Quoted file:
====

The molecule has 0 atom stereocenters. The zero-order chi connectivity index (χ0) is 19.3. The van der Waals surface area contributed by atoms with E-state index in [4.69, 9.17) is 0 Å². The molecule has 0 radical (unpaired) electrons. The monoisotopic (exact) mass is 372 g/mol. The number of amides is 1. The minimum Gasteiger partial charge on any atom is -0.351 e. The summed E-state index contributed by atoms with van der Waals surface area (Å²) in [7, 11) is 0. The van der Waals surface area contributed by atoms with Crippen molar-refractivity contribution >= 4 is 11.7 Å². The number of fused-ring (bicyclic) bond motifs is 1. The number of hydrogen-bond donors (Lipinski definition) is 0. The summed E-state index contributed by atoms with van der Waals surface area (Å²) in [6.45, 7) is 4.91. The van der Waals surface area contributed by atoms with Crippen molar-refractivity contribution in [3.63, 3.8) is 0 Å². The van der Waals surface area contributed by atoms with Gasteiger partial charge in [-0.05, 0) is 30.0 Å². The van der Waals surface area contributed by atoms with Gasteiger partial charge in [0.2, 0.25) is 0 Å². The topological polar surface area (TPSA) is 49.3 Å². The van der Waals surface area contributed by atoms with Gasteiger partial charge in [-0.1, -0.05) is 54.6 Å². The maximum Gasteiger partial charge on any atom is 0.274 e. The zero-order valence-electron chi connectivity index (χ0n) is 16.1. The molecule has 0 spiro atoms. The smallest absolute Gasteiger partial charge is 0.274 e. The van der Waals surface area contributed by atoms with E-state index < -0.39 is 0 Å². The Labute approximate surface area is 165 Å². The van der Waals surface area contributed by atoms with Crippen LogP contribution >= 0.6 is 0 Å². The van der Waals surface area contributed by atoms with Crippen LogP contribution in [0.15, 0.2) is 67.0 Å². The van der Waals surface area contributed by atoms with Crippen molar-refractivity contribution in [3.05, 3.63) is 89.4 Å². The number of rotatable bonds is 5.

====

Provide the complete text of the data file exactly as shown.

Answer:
The molecule has 0 atom stereocenters. The zero-order chi connectivity index (χ0) is 19.3. The van der Waals surface area contributed by atoms with E-state index in [4.69, 9.17) is 0 Å². The molecule has 0 radical (unpaired) electrons. The monoisotopic (exact) mass is 372 g/mol. The number of amides is 1. The minimum Gasteiger partial charge on any atom is -0.351 e. The summed E-state index contributed by atoms with van der Waals surface area (Å²) in [7, 11) is 0. The van der Waals surface area contributed by atoms with Crippen molar-refractivity contribution >= 4 is 11.7 Å². The number of fused-ring (bicyclic) bond motifs is 1. The number of hydrogen-bond donors (Lipinski definition) is 0. The summed E-state index contributed by atoms with van der Waals surface area (Å²) in [6.45, 7) is 4.91. The van der Waals surface area contributed by atoms with Crippen molar-refractivity contribution in [3.63, 3.8) is 0 Å². The van der Waals surface area contributed by atoms with Gasteiger partial charge in [-0.05, 0) is 30.0 Å². The van der Waals surface area contributed by atoms with Gasteiger partial charge in [0.2, 0.25) is 0 Å². The topological polar surface area (TPSA) is 49.3 Å². The van der Waals surface area contributed by atoms with Gasteiger partial charge in [-0.1, -0.05) is 54.6 Å². The maximum Gasteiger partial charge on any atom is 0.274 e. The zero-order valence-electron chi connectivity index (χ0n) is 16.1. The molecule has 0 spiro atoms. The smallest absolute Gasteiger partial charge is 0.274 e. The van der Waals surface area contributed by atoms with E-state index < -0.39 is 0 Å². The Labute approximate surface area is 165 Å². The van der Waals surface area contributed by atoms with Crippen LogP contribution >= 0.6 is 0 Å². The van der Waals surface area contributed by atoms with Crippen LogP contribution in [0.15, 0.2) is 67.0 Å². The van der Waals surface area contributed by atoms with Crippen molar-refractivity contribution in [3.05, 3.63) is 89.4 Å². The number of rotatable bonds is 5.